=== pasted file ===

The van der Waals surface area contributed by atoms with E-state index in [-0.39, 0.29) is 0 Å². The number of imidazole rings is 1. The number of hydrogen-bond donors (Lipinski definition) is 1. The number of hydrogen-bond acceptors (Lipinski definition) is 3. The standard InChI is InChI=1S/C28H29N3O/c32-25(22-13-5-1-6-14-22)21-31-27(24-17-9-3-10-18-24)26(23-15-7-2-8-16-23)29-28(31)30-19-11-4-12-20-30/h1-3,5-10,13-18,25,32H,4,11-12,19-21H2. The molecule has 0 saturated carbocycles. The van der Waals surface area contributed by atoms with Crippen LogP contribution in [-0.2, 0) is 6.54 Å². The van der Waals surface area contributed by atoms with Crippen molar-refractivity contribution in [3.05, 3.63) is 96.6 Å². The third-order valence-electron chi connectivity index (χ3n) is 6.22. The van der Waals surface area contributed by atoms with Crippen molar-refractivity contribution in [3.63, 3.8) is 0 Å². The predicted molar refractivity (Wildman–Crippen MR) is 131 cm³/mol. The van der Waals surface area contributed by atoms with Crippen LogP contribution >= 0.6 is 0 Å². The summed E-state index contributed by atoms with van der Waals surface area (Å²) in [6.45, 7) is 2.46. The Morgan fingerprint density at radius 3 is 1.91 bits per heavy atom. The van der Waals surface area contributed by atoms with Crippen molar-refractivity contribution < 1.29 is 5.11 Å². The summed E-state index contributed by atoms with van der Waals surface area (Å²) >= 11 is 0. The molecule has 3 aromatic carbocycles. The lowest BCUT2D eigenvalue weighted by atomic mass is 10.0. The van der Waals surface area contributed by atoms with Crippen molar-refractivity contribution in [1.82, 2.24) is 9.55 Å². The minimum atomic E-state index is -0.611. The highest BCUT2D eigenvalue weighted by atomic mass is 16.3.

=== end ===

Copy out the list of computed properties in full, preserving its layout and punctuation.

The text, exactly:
The van der Waals surface area contributed by atoms with E-state index in [-0.39, 0.29) is 0 Å². The number of imidazole rings is 1. The number of hydrogen-bond donors (Lipinski definition) is 1. The number of hydrogen-bond acceptors (Lipinski definition) is 3. The standard InChI is InChI=1S/C28H29N3O/c32-25(22-13-5-1-6-14-22)21-31-27(24-17-9-3-10-18-24)26(23-15-7-2-8-16-23)29-28(31)30-19-11-4-12-20-30/h1-3,5-10,13-18,25,32H,4,11-12,19-21H2. The molecule has 0 saturated carbocycles. The van der Waals surface area contributed by atoms with Crippen LogP contribution in [-0.2, 0) is 6.54 Å². The van der Waals surface area contributed by atoms with Crippen molar-refractivity contribution in [3.05, 3.63) is 96.6 Å². The third-order valence-electron chi connectivity index (χ3n) is 6.22. The van der Waals surface area contributed by atoms with Crippen molar-refractivity contribution in [3.63, 3.8) is 0 Å². The predicted molar refractivity (Wildman–Crippen MR) is 131 cm³/mol. The van der Waals surface area contributed by atoms with Crippen LogP contribution >= 0.6 is 0 Å². The summed E-state index contributed by atoms with van der Waals surface area (Å²) in [6.45, 7) is 2.46. The Morgan fingerprint density at radius 3 is 1.91 bits per heavy atom. The van der Waals surface area contributed by atoms with Crippen molar-refractivity contribution < 1.29 is 5.11 Å². The summed E-state index contributed by atoms with van der Waals surface area (Å²) >= 11 is 0. The molecule has 3 aromatic carbocycles. The lowest BCUT2D eigenvalue weighted by atomic mass is 10.0. The van der Waals surface area contributed by atoms with Crippen molar-refractivity contribution in [1.82, 2.24) is 9.55 Å². The minimum atomic E-state index is -0.611. The highest BCUT2D eigenvalue weighted by atomic mass is 16.3.